Monday, March 12, 2012

Inanna

Inanna, also spelled Inana (Sumerian sign form Inannasumerianblack.png DINANNA; Akkadian sign form DINGIRINANNA DINANNA ) is the Sumerian goddess of sexual love, fertility, and warfare. Alternative Sumerian names include Innin, Ennin, Ninnin, Ninni, Ninanna, Ninnar, Innina, Ennina, Irnina, Innini, Nana and Nin. These names are commonly derived from an earlier Nin-ana "lady of the sky", although Gelb (1960) presented the suggestion that the oldest form is Innin (DINNIN) and that Ninni, Nin-anna and Irnina are independent goddesses in origin. Her Akkadian counterpart is Ishtar.

Inanna can be considered the most prominent female deity in ancient Mesopotamia. As early as the Uruk period (ca. 4000 to 3100 BC), Inanna was associated with the city of Uruk. The famous Uruk Vase (found in a deposit of cult objects of the Uruk III period) depicts a row of naked men carrying various objects, bowls, vessels, and baskets of farm produce, and bringing sheep and goats, to a female figure facing the ruler. This figure was ornately dressed for a divine marriage, and attended by a servant. The female figure holds the symbol of the two twisted reeds of the doorpost, signifying Inanna behind her, while the male figure holds a box and stack of bowls, the later cuneiform sign signifying En, or high priest of the temple. Especially in the Uruk period, the symbol of a ring-headed doorpost is associated with Inanna.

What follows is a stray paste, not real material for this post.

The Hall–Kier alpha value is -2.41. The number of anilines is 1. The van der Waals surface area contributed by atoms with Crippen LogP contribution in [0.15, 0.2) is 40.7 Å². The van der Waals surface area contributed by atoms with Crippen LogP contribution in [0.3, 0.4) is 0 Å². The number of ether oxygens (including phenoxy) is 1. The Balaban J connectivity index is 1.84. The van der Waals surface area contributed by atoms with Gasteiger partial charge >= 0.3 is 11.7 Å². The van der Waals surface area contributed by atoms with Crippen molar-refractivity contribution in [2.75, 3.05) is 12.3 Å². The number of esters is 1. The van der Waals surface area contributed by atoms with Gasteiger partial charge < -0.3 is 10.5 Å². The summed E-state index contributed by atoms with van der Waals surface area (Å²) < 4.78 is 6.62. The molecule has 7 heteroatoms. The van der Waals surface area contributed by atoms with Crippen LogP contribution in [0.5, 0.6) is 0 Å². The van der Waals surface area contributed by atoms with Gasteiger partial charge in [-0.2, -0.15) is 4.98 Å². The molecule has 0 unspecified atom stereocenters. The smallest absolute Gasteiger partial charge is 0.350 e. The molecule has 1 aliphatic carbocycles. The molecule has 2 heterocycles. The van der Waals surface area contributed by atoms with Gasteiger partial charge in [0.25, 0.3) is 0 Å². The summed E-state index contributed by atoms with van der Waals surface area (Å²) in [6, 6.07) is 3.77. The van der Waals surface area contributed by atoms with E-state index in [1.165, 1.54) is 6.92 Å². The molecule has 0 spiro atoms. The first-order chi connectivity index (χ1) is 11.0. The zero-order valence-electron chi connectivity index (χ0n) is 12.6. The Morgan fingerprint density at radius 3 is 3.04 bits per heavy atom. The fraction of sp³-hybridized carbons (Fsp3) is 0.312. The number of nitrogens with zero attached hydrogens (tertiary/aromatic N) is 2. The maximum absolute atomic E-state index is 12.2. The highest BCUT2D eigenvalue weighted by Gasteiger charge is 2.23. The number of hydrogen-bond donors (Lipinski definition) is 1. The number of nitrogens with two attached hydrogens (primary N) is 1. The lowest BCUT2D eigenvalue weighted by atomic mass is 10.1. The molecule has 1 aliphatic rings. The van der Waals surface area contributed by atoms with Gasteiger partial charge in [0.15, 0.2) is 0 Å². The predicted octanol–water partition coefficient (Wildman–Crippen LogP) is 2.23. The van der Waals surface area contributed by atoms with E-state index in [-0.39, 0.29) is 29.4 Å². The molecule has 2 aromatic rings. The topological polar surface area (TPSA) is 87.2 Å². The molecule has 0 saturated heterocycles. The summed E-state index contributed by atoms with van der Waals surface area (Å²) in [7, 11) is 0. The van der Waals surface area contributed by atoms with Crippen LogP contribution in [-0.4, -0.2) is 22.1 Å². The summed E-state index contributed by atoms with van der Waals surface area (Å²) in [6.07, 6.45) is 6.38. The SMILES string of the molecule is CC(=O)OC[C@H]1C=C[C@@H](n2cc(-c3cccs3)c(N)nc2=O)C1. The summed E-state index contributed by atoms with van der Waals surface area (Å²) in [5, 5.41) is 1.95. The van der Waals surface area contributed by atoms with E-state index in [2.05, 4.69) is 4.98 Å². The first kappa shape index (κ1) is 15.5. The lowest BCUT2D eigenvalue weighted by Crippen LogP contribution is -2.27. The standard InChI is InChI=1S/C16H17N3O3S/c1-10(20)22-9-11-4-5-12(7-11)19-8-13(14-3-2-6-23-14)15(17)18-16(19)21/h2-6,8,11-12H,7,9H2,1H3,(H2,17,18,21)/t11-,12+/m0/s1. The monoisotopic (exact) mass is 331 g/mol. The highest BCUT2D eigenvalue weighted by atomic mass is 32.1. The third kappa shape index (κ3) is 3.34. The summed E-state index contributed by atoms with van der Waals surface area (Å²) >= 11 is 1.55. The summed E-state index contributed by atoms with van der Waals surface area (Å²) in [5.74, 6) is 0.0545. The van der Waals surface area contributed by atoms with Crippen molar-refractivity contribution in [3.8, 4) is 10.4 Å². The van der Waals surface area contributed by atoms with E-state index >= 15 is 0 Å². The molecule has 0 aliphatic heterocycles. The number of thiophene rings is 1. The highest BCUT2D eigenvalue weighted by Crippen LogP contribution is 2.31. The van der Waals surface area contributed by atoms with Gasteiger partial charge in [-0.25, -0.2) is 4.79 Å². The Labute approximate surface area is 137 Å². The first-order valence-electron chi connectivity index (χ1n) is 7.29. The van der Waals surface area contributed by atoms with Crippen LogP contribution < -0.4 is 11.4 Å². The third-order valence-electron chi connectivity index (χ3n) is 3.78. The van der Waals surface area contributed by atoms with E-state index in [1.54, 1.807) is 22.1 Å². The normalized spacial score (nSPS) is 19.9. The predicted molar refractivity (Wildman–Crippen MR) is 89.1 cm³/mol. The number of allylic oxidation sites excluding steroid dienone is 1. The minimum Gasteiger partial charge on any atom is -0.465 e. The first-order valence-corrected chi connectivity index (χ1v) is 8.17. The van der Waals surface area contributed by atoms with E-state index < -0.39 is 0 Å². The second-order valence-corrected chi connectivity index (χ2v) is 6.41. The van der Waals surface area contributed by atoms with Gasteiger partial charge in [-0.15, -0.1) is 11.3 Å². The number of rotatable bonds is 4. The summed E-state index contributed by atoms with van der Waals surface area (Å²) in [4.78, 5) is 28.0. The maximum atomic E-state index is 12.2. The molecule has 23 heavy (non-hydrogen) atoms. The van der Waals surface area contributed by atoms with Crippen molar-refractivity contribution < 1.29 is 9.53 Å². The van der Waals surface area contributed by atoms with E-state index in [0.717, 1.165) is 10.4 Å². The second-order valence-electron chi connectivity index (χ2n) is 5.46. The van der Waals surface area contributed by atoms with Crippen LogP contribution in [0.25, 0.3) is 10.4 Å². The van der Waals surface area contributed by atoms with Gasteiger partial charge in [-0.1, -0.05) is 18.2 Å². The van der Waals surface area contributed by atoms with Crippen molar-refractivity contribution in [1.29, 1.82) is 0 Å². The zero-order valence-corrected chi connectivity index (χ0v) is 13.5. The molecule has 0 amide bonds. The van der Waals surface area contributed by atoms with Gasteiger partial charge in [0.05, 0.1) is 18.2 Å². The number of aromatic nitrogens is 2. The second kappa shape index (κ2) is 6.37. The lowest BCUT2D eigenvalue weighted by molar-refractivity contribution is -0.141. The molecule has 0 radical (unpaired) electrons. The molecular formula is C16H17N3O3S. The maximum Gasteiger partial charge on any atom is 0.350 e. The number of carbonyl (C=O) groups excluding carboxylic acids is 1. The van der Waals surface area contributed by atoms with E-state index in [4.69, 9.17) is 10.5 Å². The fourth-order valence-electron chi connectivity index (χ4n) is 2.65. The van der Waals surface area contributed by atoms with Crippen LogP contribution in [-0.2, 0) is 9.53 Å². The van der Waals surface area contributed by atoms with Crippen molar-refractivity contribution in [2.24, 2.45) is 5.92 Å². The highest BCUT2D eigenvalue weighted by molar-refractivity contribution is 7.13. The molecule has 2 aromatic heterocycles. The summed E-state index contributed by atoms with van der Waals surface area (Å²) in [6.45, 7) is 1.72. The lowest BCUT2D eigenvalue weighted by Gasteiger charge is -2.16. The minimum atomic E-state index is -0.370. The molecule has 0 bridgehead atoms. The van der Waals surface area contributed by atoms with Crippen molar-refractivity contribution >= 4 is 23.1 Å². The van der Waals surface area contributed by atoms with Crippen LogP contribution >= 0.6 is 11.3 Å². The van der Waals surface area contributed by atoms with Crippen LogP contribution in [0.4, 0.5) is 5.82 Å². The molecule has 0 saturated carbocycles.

Seal impressions from the Jemdet Nasr period (ca. 3100-2900 BC) show a fixed sequence of city symbols including those of Ur, Larsa, Zabalam, Urum, Arina, and probably Kesh. It is likely that this list reflects the report of contributions to Inanna at Uruk from cities supporting her cult. A large number of similar sealings were found from the slightly later Early Dynastic I phase at Ur, in a slightly different order, combined with the rosette symbol of Inanna, that were definitely used for this purpose. They had been used to lock storerooms to preserve materials set aside for her cult. Inanna's primary temple of worship was the Eanna, located in Uruk (c.f. Worship).

Inanna's name is commonly taken from Nin-anna "Queen of Heaven" (from Sumerian NIN "lady", AN "sky"), although the cuneiform sign for her name is not historically a ligature of the two. These difficulties have led some early Assyriologists to suggest that Inanna may have been originally a Proto-Euphratean goddess, possibly related to the Hurrian mother goddess Hannahannah, accepted only latterly into the Sumerian pantheon, an idea supported by her youthfulness, and that, unlike the other Sumerian divinities, she at first had no sphere of responsibilities The view that there was a Proto-Euphratean substrate language in Southern Iraq before Sumerian is not widely accepted by modern Assyriologists

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